Coming back from a year-long study abroad program, I thought I’d share some pearls of wisdom with people about to start their programs in the fall with a few general tips.
Your host city: A few things you should know a few things about your host country and city before going there to stay.
- What type of government they have and important politicians and current issues and local attitudes towards all of the above.
- Important public transit routes you could be taking around the city and what other type of travel options there are, such as the nearest airport, coach station or national rail station.
- What the local sports and entertainment is, including local teams.
- Local stores and where to buy what, including food, clothes, school supplies and more.
- Normal business hours and holidays.
- Understand the school system, particularly the chronology. For American students studying in the United Kingdom, you can read up on the differences I’ve noticed here.
- What the local weather is like.
- You country’s voltage and what you will need a converter for (I only needed it for a hairdryer).
- Appropriate greetings and friendly (and not so friendly) gestures.
- How most students manage their finances (how loans work, if they have an overdraft, etc.).
- Appropriate dress, slang and language and the local attitudes towards religion.
Packing: No matter what, you will probably over pack. But here are some things you should consider.
- DO pack an appropriate amount of clothes for a variety of weather conditions (lay out what you think you’re going to bring and take about half of that), memorabilia from home (photos, etc.), prescription pills and documents (copy of passport, university acceptance letter, etc.).
- DON’T pack heavy coats, large shampoo bottles or (thick) towels.
- BUY sheets, kitchen supplies, large shampoo bottles upon arrival in your host country.
- Avoid buying a lot of (heavy) things in your host country to bring back with you.
Trips: A lot of students choose to travel during their time abroad. Here are a few quick tips for traveling students:
- Don’t book too far in advance. At least wait until you have your timetable and important due dates before you book any trips, especially ones longer than a couple of days.
- Once you have your flight and your accommodation, book museums and other activities in advance. A lot of museums will let you skip the queue if you already have a ticket.
- Check the baggage policy well in advance. A lot of budget airlines have strict baggage size and quantity restrictions.
- When I get overwhelmed in a new place, I often ask the hostel front desk where to eat and what to do. It’s their job to know all the best places to eat and best ways to experience the city!
- Explore your host city and country (if it’s small enough) as much as possible.
- Don’t be caught without a water bottle. If you don’t want to pack a refillable one, buy a plastic one at the airport and refill it for the duration of your trip. Stay hydrated!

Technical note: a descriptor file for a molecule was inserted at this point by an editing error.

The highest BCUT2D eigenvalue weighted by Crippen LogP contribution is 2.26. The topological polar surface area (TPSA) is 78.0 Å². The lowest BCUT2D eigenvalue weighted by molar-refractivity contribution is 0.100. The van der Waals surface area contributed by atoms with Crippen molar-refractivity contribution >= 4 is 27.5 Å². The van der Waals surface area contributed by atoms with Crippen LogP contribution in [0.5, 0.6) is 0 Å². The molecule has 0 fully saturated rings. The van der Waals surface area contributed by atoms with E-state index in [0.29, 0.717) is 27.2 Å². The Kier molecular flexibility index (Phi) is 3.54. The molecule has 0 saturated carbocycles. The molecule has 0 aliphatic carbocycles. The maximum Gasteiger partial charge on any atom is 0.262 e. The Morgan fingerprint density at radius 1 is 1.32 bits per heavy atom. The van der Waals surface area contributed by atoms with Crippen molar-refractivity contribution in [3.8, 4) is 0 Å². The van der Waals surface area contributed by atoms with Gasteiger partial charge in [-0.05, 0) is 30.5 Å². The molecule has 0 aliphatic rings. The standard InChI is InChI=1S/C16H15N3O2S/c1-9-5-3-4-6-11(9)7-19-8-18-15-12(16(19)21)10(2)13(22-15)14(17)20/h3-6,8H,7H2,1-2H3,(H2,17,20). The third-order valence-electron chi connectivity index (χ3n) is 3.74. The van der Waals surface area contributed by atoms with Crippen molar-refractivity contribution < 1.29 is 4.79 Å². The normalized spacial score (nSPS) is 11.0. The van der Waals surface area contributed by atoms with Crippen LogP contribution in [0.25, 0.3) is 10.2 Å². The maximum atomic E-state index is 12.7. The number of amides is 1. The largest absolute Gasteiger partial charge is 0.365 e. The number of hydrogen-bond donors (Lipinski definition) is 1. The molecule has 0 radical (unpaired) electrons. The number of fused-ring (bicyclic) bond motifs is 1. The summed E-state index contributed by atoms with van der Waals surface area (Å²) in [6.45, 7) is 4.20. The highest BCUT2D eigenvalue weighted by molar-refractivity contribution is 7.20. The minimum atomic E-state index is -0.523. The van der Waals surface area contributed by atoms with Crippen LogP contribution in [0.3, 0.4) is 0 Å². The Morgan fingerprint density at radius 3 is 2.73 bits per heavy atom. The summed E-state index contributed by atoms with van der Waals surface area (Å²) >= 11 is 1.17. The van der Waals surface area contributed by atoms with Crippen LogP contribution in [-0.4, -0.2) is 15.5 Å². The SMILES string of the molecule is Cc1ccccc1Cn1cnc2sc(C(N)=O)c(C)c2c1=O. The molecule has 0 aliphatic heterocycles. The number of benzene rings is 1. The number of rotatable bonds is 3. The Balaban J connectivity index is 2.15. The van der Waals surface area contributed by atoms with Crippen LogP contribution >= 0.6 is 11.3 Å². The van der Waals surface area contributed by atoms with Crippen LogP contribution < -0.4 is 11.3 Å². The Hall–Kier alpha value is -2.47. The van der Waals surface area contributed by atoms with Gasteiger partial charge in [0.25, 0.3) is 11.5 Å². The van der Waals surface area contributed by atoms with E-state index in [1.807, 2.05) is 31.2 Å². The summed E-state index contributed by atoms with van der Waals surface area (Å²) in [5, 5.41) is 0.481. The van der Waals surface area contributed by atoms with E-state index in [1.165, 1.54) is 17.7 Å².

- If you plan on taking several trips, make a basic checklist so you don’t forget the little things. For ideas, check out mine.
- To each their own, but I like to avoid drinking (excessively) on trips. You can get drunk anywhere and drinking too much will just make you ill, sleep late and miss the real experiences!
- If you’re like me and too cheap to pay for an international phone plan, it’s imperative to learn how to read a map. Hostels will often hand them out for free. Be sure you also recall landmarks near your hostel and the street it’s on in case you’ve lost your way.
- Don’t be afraid to travel alone. You can do what you want, when you want, for how long you want! It’s a great way to come outside your comfort zone and meet fellow student travelers. Read up on all my pros and cons of traveling alone here.
- It’s important to understand this now: nothing ever goes as planned, shit happens, but you quickly learn to roll with the punches. No matter how long it may take or how hopeless things seem in the moment, there’s a strong chance things will turn out just fine.
- Avoid hanging out with a lot of people from your home country. It’s a nice to have some similarity in a foreign place, but don’t cling to them!
- Understand the kind of work ethic it takes to succeed on the “study” part of your study abroad journey.
- Don’t be afraid to ask “stupid” questions. If you don’t understand what a word or phrase means, ask, and then you can laugh at yourself later. Or just use Urban Dictionary.
- I will always be thankful I documented (mostly) everything by keeping this blog. I also kept physical memorabilia in the form of tickets, maps and more for a scrapbook.
- Make time for friends and family at home, but not too much time. They’ll be there when you get back.
- If you’re struggling in any way, talk to someone. Study abroad advisers are trained to handle homesickness, culture shock and more.
Your time goes by quicker than you’ll ever imagine, don’t let it pass you by!